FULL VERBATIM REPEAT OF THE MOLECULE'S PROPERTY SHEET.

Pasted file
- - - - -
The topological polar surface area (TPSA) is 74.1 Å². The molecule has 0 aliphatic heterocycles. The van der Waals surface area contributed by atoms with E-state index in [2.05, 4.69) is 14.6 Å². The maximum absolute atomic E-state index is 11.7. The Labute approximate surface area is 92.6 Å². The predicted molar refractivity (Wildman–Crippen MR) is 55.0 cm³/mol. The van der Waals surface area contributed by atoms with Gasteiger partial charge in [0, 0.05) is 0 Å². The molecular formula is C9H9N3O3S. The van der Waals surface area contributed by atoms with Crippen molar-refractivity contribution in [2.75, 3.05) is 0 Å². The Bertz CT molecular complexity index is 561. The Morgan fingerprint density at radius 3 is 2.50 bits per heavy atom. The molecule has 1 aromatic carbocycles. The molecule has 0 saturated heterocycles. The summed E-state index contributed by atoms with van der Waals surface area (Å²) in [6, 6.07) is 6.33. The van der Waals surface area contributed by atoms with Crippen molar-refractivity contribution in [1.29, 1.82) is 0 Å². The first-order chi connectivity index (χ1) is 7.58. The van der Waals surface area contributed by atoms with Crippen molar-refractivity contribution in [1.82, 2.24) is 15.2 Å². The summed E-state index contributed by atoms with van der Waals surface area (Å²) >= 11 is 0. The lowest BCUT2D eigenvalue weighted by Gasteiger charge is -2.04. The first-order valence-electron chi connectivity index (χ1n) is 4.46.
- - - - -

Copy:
The topological polar surface area (TPSA) is 74.1 Å². The molecule has 0 aliphatic heterocycles. The van der Waals surface area contributed by atoms with E-state index in [2.05, 4.69) is 14.6 Å². The maximum absolute atomic E-state index is 11.7. The Labute approximate surface area is 92.6 Å². The predicted molar refractivity (Wildman–Crippen MR) is 55.0 cm³/mol. The van der Waals surface area contributed by atoms with Gasteiger partial charge in [0, 0.05) is 0 Å². The molecular formula is C9H9N3O3S. The van der Waals surface area contributed by atoms with Crippen molar-refractivity contribution in [2.75, 3.05) is 0 Å². The Bertz CT molecular complexity index is 561. The Morgan fingerprint density at radius 3 is 2.50 bits per heavy atom. The molecule has 1 aromatic carbocycles. The molecule has 0 saturated heterocycles. The summed E-state index contributed by atoms with van der Waals surface area (Å²) in [6, 6.07) is 6.33. The van der Waals surface area contributed by atoms with Crippen molar-refractivity contribution in [1.29, 1.82) is 0 Å². The first-order chi connectivity index (χ1) is 7.58. The van der Waals surface area contributed by atoms with Crippen molar-refractivity contribution in [1.82, 2.24) is 15.2 Å². The summed E-state index contributed by atoms with van der Waals surface area (Å²) >= 11 is 0. The lowest BCUT2D eigenvalue weighted by Gasteiger charge is -2.04. The first-order valence-electron chi connectivity index (χ1n) is 4.46.